WILLIAM R. MAXWELL was born in New York around 1825. He appears to have moved to Camden in during the 1850s. When the Census was taken in 1860, he was living in Camden's Middle Ward with his wife and son, James T. Maxwell. Mrs. Maxwell's given name is recorded as Harriet. Descendents of William Maxwell believe, however, that her name was Susannah or Susan. A daughter, Edith, was born after the Census was enumerated.
On April 13th, 1861 Confederate forces at Charleston, South Carolina attacked Fort Sumter, which guarded the approaches to the harbor. Two days later President Lincoln issued a proclamation calling for the states to raise an army of 75,000 men to serve for three months in order to stamp out the rebellion. 116 of Camden's leading citizens, including William R. Maxwell, met the next day to consider the proclamation. George Reeser Prowell wrote the following account in his epic History of Camden County, New Jersey:
On the 16th of April, 1861, three days after the Confederates fired upon Fort Sumter, at the entrance of Charleston Harbor, a large number of loyal and patriotic citizens of Camden City and County issued the following vigorous and spirited response to the President's proclamation:
To the President of the United States:
"Peaceful reconciliation upon the form of our Constitution is repelled and scorned, and secession means, in the hearts of its supporters, both Treason and war against our Country and Nation.
"We, therefore, the undersigned Loyal Citizens of the United States, and inhabitants of the city of
Camden, in the State of New Jersey, responding to the proclamation of the President of the United
States, hereby declare our unalterable determination to sustain the government in its efforts to
maintain the honor, the integrity and the existence of our National Union and the perpetuity of
the popular Government, and to redress the wrongs already long enough endured; no differences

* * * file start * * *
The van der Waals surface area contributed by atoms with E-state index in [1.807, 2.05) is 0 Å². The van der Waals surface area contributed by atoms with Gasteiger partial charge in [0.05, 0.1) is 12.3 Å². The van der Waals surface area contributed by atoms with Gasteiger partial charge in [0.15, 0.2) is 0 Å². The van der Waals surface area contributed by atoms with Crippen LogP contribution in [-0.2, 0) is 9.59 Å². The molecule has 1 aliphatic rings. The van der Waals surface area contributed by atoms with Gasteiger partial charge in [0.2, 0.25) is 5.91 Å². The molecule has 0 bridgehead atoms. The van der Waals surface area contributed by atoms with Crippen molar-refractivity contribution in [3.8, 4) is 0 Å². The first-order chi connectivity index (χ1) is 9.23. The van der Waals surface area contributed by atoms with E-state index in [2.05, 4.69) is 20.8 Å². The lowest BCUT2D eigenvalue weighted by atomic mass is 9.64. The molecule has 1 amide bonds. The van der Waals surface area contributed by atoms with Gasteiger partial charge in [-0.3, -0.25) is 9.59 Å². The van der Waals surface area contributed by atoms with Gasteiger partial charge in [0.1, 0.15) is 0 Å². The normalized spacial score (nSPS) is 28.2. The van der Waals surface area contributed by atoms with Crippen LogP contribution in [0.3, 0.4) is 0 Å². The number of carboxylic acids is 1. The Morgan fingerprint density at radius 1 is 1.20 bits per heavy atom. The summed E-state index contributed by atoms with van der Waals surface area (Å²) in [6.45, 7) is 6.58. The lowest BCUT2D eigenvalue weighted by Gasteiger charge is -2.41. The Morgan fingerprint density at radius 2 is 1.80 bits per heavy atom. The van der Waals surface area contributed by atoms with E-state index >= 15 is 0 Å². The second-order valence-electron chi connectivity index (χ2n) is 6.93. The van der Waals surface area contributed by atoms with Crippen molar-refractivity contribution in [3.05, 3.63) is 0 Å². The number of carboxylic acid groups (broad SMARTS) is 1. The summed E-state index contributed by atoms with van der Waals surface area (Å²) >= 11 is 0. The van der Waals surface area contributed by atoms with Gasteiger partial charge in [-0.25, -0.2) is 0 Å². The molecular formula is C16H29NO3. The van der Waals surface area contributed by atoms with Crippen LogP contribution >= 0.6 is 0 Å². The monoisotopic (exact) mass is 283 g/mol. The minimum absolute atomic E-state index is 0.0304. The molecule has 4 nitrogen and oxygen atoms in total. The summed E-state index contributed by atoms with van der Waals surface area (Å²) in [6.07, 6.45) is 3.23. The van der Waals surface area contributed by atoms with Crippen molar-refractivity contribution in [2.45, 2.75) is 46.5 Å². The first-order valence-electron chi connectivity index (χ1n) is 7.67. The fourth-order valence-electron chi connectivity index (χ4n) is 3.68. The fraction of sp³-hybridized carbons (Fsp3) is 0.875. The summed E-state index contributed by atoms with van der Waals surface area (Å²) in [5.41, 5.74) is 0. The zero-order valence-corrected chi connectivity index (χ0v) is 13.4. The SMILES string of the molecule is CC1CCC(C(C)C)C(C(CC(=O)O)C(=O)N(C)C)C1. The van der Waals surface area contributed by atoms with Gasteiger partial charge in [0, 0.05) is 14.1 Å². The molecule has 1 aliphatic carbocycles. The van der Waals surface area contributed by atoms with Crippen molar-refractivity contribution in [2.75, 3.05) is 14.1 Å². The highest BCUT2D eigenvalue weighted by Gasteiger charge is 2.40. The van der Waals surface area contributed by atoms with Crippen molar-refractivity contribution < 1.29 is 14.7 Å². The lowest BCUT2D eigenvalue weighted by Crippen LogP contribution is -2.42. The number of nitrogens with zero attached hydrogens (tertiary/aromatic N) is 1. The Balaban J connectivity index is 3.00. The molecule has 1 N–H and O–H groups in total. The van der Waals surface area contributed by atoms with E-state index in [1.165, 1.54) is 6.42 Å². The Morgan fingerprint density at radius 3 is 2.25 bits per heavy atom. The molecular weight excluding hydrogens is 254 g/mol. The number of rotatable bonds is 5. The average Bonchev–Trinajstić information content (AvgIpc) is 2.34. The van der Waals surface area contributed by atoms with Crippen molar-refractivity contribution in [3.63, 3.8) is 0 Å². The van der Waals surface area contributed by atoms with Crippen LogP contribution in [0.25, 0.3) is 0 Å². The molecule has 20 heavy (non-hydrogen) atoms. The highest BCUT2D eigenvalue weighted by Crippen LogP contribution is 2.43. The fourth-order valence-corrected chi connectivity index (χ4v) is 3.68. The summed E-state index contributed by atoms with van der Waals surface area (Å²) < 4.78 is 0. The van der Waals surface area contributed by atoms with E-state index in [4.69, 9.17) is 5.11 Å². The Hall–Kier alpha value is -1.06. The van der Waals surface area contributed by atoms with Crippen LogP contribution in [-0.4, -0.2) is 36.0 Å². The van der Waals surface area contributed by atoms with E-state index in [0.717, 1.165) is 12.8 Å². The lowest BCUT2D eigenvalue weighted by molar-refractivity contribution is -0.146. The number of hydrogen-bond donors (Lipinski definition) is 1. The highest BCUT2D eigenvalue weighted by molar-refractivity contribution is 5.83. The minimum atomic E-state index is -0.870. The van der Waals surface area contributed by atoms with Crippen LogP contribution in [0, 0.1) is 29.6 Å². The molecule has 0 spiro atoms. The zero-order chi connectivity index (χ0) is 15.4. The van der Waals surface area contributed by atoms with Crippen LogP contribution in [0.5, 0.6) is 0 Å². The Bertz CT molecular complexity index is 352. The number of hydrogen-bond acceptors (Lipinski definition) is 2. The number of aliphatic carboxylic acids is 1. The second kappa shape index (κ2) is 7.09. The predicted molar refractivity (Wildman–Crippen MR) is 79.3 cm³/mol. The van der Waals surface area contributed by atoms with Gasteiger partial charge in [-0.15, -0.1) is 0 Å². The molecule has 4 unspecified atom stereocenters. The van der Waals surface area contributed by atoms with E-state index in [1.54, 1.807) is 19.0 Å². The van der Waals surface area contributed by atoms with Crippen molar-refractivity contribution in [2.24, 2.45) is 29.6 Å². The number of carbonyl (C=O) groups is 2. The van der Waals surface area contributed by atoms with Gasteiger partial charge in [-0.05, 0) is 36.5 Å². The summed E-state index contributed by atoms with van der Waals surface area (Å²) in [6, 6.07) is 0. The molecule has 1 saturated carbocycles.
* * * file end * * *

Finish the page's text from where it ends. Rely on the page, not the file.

of political opinion; no badge of diversity upon points of party distinction, shall restrain or withhold us in the devotion of all we have or can command to the vindication of the Constitution, the maintenance of the laws and the
defense of the Flag of our Country.
In response to a call, on the 18th of April an enthusiastic meeting was held in the county court-house, which was formed of a large collection of prominent citizens. The court-room was decorated with flags and mottoes. John W. Mickle was chosen president and Samuel C. Harbert and Thomas G. Rowand secretaries. The president addressed the meeting first and Rev. Mr. Monroe offered a prayer. Hon. Thomas P. Carpenter, Thomas B. Atkinson (mayor) and Joseph Painter were appointed a committee on resolutions. Judge Philip J. Grey addressed the meeting, after which the committee adopted a long series of patriotic resolutions. The Washington Grays, Stockton Cadets and the Zouaves marched into the room and were received with cheers, Samuel Hufty read a resolution which was signed by many persons, who immediately formed the Home Brigade. David M. Chambers, Captain Stafford, Benjamin M. Braker, John H. Jones and E. A. Acton each addressed the meeting. James M. Scovel was then called upon and responded in eloquent terms and with patriotic energy. S. H. Grey offered a resolution, which was adopted, that the City Council and the Freeholders of the county be requested to appropriate money for the equipment of persons who may volunteer in defense of the country, and S. H. Grey, James M. Cassady and Joseph Painter were appointed to a committee to look after the interests of the resolution. The meeting continued in session until eleven p.m.